Jim Crow Era Facts & Worksheets

Jim Crow Era facts and information activity worksheet pack and fact file. Includes 5 activities aimed at students 11-14 years old (KS3) & 5 activities aimed at students 14-16 year old (GCSE). Great for home study or to use within the classroom environment.

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Fact File:

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Key Facts & Summary

  • The Jim Crow was established towards the end of the Reconstruction Period until the end of 1965 with the enactment of the Voting Rights Act
  • The system was in place despite the Fourteenth Amendment, which granted citizenship to African Americans in 1868 and the Fifteenth Amendment that granted universal male suffrage to the blacks.

Establishment of the Jim Crow System

Crows are blackbirds and the name Crow was the last name for the standard fictional black character played by a white man in blackface makeup from the early to mid-nineteenth century. The name was first used in 1832 by Thomas D. Rice, a white actor performing in blackface makeup to a routine known as “Jump Jim Crow.” Jim Crow was, therefore, a derogatory term for African-Americans.

The Jim Crow system started towards the end of the Reconstruction Period until the end of 1965 with the enactment of the Voting Rights Act. Jim Crow is a term presently used as a synonym for racial segregation, referring to local and state laws that enforced the legal separation of white and black citizens from 1870s to 1960s.

The Black Codes of 1865, after the abolition of slavery by the thirteenth amendment and the actions of the Ku Klux Klan (KKK), are precursors to the Jim Crow laws. The former laws ensured that the systematic oppression of blacks was legalised even with the constitutional amendment that the KKK was a terrorist group that was meant to suppress any form of black excellence.

Racial segregation through the Jim Crow system was a way of life. During this period it was illegal for black Americans to ride in the front of public buses and eat at “white only” restaurants or attend “white” public schools. The same applied to other public spaces such as cemeteries, theatres and parks that required blacks and whites not to mix.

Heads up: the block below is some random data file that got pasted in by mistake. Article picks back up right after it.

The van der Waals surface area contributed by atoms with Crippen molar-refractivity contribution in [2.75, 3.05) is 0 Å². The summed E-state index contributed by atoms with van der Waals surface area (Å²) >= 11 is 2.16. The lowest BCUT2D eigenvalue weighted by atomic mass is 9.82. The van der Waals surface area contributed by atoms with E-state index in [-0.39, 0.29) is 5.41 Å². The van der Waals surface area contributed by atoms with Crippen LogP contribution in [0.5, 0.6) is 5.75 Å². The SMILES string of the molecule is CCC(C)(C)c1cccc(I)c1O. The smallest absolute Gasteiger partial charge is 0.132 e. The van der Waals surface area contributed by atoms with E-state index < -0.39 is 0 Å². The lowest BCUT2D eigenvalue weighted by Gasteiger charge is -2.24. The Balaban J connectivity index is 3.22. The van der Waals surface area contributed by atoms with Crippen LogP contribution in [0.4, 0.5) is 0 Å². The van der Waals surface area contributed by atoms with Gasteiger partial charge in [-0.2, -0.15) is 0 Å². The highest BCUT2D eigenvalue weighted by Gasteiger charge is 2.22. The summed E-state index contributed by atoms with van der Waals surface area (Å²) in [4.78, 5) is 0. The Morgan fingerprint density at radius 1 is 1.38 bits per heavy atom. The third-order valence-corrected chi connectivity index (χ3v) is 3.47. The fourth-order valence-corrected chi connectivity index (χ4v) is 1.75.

In addition to the segregation laws, laws prohibited African Americans from voting by providing for election taxes, literacy tests and grandfather clauses. Louisiana, North Carolina, Alabama, Georgia, Maryland, Oklahoma and Virginia were states with the grandfather clauses which provided that those able to vote before 1867, or whose fathers or grandfathers could vote before the state time, were exempt from tests and taxes that qualified persons to vote. This was within the context of the Fourteenth Amendment, which granted citizenship to African Americans in 1868 and the Fifteenth Amendment that granted universal male suffrage to blacks.

The social implication of the laws meant that blacks were also required to act in a subversive manner, reflecting their supposed inferiority to whites. Black businessmen would often find their businesses razed to the ground by jealous white folk. Black men were also hanged for having romantic relations with white people, and black women were expected to step off the sidewalk for a white person to pass. The blacks were also denied the space to express any form of black pride.